Picking an asset mix
The right asset mix for you should balance your retirement timeline and your comfort with risk.
Different asset mixes meet different needs
1. When do you need the money?
If you're not planning to retire for decades, you have plenty of time to ride out any temporary downturns in your account balance. So you can afford to take on more risk in the hopes of getting higher returns.
If you're getting close to retirement, however, you won't have as much time to wait for the market to bounce back if it hits a rough patch. In this case, you might be better off in an asset mix with lower risk.
But be careful not to be too conservative—your account needs to continue growing enough to last you through several decades of retirement!
2. How much risk are you comfortable with?
Some people can easily ignore the day-to-day changes in account balance that sometimes come with more aggressive investments. Instead, they focus on the overall progress toward their goal. Others lie awake at night fretting about what their investments will do tomorrow.
It won't do you any good to constantly worry about your investment decisions, and it probably won't be much fun either. So choose a level of risk you know you can live with.
Putting it together
Our experts analyze decades of data on market returns and investor behavior to find the asset mix that makes the most sense for you, based on your timeline and comfort with risk.
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Choose investments for your goal
WHERE DOES RETIREMENT FIT INTO YOUR PRIORITIES?
The way your account is divided among different asset classes, including stock, bond, and short-term or "cash" investments.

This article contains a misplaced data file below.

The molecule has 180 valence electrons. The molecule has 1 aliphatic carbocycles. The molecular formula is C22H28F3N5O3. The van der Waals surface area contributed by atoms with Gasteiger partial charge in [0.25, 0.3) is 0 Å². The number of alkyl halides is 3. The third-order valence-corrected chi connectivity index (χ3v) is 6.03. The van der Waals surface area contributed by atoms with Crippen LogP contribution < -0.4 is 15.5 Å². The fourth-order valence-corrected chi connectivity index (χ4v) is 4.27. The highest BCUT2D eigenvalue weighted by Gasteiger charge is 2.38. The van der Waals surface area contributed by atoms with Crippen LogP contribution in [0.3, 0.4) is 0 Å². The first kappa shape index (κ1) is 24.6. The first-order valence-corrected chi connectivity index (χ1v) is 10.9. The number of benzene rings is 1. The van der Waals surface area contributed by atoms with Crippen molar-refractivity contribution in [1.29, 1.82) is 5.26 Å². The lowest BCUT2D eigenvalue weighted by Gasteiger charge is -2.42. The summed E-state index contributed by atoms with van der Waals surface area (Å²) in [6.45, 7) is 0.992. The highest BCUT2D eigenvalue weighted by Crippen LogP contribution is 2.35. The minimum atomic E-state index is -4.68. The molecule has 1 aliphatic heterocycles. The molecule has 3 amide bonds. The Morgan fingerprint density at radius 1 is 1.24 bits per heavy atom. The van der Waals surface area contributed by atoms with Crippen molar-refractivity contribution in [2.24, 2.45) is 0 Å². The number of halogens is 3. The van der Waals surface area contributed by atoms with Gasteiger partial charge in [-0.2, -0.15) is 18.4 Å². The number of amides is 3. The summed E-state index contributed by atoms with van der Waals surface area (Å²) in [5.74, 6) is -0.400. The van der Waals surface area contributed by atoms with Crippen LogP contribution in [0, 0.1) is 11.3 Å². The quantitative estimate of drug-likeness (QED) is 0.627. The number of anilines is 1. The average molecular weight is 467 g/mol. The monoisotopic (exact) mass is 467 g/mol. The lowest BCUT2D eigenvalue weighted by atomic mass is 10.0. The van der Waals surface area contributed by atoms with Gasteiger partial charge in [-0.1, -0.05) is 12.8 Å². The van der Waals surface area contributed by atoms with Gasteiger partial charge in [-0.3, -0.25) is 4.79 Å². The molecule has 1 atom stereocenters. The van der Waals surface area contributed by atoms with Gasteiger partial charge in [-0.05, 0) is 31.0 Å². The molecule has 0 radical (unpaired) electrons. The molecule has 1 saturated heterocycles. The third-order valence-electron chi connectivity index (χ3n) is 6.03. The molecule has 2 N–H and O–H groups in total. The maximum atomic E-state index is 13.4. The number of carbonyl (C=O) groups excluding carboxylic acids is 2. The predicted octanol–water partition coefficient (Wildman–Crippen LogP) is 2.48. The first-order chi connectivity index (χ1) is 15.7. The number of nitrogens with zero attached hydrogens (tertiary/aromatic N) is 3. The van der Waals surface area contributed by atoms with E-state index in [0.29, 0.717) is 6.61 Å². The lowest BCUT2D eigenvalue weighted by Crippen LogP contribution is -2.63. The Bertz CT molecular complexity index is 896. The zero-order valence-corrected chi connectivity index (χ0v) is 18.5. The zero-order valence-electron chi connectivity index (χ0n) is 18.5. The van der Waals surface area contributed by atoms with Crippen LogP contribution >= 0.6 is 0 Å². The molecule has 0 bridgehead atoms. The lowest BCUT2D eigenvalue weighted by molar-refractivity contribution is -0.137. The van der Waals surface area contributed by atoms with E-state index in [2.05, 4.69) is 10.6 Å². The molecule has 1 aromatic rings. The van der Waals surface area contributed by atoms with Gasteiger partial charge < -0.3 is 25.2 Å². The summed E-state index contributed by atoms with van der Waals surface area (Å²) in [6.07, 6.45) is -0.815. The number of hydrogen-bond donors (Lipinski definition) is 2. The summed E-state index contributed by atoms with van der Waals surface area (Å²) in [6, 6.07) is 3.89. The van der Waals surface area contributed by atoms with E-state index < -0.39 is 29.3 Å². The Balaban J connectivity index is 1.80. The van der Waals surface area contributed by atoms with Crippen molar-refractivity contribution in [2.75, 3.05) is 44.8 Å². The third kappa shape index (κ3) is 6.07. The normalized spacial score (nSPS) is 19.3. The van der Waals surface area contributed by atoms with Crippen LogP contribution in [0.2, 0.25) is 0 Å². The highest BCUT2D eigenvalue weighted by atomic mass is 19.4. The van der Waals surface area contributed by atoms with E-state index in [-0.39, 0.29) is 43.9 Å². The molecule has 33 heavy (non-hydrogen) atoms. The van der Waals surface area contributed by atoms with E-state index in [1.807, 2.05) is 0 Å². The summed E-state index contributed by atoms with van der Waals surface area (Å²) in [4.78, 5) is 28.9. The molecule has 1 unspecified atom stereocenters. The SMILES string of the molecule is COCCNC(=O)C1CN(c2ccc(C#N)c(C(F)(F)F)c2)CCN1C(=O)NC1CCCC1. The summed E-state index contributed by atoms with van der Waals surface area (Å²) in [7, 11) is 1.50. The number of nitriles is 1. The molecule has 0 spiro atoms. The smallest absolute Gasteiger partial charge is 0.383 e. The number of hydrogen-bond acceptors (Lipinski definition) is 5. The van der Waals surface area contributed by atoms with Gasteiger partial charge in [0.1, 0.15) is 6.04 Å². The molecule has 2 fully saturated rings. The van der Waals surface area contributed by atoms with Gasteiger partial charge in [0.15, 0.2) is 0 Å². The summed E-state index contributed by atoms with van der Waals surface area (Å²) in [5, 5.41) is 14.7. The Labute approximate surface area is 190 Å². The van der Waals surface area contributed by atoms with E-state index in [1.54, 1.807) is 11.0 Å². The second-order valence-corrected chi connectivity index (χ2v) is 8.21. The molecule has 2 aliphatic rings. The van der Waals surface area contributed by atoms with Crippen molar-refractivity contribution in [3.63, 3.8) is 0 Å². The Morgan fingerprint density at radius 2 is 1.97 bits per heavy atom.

Usually refers to investment risk, which is a measure of how likely it is that you could lose money in an investment. However, there are other types of risk when it comes to investing.
The profit you get from investing money. Over time, this profit is based mainly on the amount of risk associated with the investment. So, for example, less-risky investments like certificates of deposit (CDs) or savings accounts generally earn a low rate of return, and higher-risk investments like stocks generally earn a higher rate of return.
A conservative portfolio is relatively safe from investment risk (although there's no guarantee it won't lose money). Because risk and reward are related, a conservative investor can also expect returns that are, on average and over time, lower than those of someone with a moderate or aggressive portfolio.
An aggressive portfolio is subject to a relatively high level of investment risk. Because risk and reward are related, an aggressive investor can also expect returns that are, on average and over time, higher than those of someone with a moderate or conservative portfolio.